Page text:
AUSTIN, Texas (AP) — Austin health department workers hung bags of condoms and information about safe sex from trees at a park — without informing their bosses or the local parks department, according to a newspaper report.
The bags in Walnut Creek Park, which has been pointed to as a place of HIV transmission particularly among gay men, were taken down Thursday, the Austin American Statesman (http://atxne.ws/2hiAkgp ) reported. Park officials thought they were litter, not part of a city initiative.
Austin Public Health Director Shannon Jones said staff members put the unknown number of bags containing condoms, lube and safe sex information in the park last month and replenished them Wednesday. However, Jones didn't know about the initiative within his department until Friday morning, after Austin's KXAN-TV reported on the story. He told newspaper that there is a departmental vetting process for such initiatives and "we have reminded our staff of that."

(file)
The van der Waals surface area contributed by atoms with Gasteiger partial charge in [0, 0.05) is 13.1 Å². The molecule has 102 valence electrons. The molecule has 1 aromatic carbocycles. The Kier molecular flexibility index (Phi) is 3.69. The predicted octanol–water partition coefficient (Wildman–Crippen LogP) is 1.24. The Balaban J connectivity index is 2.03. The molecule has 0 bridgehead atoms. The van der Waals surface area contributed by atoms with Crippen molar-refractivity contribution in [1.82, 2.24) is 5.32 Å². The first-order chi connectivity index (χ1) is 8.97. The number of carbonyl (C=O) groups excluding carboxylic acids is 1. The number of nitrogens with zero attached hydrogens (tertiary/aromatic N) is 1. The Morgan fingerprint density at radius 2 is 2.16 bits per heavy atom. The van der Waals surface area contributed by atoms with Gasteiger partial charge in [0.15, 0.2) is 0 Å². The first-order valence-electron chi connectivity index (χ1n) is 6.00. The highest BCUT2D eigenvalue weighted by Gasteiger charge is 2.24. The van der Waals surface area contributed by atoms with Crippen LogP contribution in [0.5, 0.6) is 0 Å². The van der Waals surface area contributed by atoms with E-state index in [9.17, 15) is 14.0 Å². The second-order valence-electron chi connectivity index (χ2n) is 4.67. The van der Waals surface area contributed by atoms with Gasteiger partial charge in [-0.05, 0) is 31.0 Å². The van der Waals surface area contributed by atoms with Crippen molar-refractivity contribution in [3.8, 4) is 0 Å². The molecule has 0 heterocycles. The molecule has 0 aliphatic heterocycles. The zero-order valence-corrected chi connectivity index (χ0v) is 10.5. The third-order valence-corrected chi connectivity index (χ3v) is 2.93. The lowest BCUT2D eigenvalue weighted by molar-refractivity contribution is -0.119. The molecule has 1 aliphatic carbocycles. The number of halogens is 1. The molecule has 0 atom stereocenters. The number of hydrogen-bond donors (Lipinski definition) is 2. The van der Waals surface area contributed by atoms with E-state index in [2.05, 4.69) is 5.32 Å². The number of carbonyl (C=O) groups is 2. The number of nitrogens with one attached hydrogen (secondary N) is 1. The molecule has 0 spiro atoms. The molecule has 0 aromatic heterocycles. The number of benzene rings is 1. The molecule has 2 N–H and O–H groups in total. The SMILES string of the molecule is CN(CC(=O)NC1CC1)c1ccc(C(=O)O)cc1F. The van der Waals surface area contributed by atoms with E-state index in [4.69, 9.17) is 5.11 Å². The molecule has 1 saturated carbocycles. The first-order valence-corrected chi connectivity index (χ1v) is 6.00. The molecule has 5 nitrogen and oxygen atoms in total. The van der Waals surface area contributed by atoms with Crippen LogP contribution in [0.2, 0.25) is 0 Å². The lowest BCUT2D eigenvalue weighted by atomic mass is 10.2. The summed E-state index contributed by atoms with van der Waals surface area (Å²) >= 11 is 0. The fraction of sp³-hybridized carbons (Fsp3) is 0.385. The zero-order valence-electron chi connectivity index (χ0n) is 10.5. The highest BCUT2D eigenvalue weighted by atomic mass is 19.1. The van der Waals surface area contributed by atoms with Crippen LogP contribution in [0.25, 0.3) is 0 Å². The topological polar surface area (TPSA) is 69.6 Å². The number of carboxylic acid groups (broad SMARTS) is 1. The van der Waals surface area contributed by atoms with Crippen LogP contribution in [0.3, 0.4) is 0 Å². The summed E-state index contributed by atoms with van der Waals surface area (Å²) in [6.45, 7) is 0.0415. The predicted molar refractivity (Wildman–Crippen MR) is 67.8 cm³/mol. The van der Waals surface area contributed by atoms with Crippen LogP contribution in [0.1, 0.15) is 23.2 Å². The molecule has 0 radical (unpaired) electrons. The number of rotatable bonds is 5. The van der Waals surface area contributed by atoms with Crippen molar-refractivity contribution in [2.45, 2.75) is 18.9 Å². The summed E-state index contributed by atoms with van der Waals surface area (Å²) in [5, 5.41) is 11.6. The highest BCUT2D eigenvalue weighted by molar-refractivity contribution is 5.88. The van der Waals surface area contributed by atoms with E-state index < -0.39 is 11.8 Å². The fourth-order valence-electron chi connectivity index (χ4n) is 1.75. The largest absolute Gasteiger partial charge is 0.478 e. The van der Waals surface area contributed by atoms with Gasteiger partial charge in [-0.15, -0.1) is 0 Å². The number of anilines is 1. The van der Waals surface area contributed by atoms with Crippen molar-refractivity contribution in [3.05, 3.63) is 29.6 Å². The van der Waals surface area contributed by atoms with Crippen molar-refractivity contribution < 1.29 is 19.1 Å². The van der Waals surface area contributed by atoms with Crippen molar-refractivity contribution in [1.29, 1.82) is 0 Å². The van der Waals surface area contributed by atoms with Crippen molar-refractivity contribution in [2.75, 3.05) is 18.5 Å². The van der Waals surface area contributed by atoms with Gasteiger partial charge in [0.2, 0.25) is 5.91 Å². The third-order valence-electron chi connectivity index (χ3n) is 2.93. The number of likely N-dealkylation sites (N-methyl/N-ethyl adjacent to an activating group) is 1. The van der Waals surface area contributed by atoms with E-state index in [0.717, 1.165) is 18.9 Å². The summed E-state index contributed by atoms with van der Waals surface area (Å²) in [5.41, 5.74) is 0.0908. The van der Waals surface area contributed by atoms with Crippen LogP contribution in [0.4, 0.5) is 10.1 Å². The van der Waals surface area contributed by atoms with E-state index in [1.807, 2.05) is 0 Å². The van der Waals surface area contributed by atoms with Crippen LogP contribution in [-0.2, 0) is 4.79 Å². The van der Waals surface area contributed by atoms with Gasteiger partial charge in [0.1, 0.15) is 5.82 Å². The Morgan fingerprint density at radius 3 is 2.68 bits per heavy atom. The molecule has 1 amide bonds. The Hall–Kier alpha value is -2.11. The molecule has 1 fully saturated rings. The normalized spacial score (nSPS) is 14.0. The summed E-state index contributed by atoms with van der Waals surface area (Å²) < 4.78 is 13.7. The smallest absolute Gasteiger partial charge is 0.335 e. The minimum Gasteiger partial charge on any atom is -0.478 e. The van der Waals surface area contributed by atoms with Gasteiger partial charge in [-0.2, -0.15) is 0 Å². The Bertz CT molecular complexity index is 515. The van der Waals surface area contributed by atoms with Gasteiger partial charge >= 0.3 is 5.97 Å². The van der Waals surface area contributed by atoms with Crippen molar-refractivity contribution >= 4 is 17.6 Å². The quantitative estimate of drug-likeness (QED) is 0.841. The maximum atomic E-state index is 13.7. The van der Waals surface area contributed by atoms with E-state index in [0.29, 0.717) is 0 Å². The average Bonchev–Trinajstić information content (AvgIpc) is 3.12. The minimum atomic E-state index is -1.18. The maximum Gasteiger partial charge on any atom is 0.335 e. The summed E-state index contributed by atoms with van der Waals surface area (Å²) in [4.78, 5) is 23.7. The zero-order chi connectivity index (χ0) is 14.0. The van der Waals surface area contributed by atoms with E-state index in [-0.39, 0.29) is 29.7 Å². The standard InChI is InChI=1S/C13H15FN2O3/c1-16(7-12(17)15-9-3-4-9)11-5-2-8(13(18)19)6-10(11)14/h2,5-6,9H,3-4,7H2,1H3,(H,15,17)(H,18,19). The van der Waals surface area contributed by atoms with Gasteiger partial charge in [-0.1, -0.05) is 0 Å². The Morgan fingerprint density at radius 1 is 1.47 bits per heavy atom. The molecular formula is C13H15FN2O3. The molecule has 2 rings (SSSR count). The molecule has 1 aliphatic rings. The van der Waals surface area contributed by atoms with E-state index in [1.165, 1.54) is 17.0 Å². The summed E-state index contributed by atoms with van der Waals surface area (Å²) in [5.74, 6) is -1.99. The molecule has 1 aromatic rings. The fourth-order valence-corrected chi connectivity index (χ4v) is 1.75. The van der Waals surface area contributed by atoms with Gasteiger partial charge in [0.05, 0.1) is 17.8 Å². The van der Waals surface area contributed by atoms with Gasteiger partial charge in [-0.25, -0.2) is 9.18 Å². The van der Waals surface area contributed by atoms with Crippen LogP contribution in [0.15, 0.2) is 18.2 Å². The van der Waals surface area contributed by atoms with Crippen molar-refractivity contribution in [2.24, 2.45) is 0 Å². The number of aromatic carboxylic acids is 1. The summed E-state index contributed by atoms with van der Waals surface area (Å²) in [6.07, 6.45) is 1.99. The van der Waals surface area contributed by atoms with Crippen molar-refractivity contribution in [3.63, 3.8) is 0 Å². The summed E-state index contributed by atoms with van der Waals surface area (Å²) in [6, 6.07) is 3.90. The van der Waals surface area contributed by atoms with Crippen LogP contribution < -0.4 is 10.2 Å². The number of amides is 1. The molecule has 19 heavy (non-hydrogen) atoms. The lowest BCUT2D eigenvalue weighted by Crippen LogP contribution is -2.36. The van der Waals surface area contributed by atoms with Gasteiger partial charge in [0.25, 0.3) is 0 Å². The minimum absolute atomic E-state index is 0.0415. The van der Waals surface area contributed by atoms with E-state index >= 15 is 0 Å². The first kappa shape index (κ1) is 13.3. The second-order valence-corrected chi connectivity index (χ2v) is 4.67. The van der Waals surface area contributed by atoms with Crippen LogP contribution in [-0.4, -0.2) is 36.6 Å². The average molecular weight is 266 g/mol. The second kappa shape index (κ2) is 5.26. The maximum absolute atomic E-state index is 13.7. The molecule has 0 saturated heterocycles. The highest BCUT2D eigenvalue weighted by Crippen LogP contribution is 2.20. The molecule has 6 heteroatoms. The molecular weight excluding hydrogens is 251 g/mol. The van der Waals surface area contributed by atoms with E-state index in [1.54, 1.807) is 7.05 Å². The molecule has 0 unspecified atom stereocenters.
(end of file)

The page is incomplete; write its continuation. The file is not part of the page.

Jones defended promoting safe sex, saying: "The rates of HIV in our community are high. We need to use traditional and nontraditional efforts to reduce the spread of disease."
Austin Parks and Recreation Department Director Sara Hensley, expressed more skepticism.
"Plastic bags, of course, can fall into the creek and hurt critters," she said. "Then we found out it was an effort to educate the public about safe sex, which we absolutely support, but I'm not sure hanging something from a tree is the best way to get the message across."
Hensley said officials will decide whether that kind of action is appropriate, considering city parks "are open to everyone, including young children."
State data shows 53 people were diagnosed with HIV in Austin in the first three months of 2016. Last year, 288 people were diagnosed in Travis County, which includes Austin.
KXAN credited the program to Akesha Johnson-Smothers, a city program manager for HIV prevention. Jones said there would be an investigation into vetting and communication surrounding the condom program and that disciplinary action was possible.
Robert Meadows, president of the Walnut Creek Neighborhood Association, laughed when informed of the program, but said association rules meant he couldn't offer a public opinion. He said Walnut Creek Park's public restrooms have long been known as a meeting place for sex.
Information from: Austin American-Statesman, http://www.statesman.com